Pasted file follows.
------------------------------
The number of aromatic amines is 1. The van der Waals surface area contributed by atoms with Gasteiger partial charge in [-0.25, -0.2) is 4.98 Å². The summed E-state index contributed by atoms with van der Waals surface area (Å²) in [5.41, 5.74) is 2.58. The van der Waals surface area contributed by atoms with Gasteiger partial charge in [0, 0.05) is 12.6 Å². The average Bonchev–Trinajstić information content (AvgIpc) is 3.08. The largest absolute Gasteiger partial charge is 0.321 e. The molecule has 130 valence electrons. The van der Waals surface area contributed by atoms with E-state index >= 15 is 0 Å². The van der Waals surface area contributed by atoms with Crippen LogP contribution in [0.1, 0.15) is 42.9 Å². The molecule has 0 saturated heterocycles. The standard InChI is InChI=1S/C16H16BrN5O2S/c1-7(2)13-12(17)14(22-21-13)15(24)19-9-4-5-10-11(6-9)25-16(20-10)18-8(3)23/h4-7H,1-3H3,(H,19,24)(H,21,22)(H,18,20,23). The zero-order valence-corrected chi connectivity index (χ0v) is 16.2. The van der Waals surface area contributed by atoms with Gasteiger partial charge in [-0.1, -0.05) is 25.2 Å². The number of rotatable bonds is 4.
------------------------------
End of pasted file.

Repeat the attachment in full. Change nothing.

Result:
The number of aromatic amines is 1. The van der Waals surface area contributed by atoms with Gasteiger partial charge in [-0.25, -0.2) is 4.98 Å². The summed E-state index contributed by atoms with van der Waals surface area (Å²) in [5.41, 5.74) is 2.58. The van der Waals surface area contributed by atoms with Gasteiger partial charge in [0, 0.05) is 12.6 Å². The average Bonchev–Trinajstić information content (AvgIpc) is 3.08. The largest absolute Gasteiger partial charge is 0.321 e. The molecule has 130 valence electrons. The van der Waals surface area contributed by atoms with E-state index >= 15 is 0 Å². The van der Waals surface area contributed by atoms with Crippen LogP contribution in [0.1, 0.15) is 42.9 Å². The molecule has 0 saturated heterocycles. The standard InChI is InChI=1S/C16H16BrN5O2S/c1-7(2)13-12(17)14(22-21-13)15(24)19-9-4-5-10-11(6-9)25-16(20-10)18-8(3)23/h4-7H,1-3H3,(H,19,24)(H,21,22)(H,18,20,23). The zero-order valence-corrected chi connectivity index (χ0v) is 16.2. The van der Waals surface area contributed by atoms with Gasteiger partial charge in [-0.1, -0.05) is 25.2 Å². The number of rotatable bonds is 4.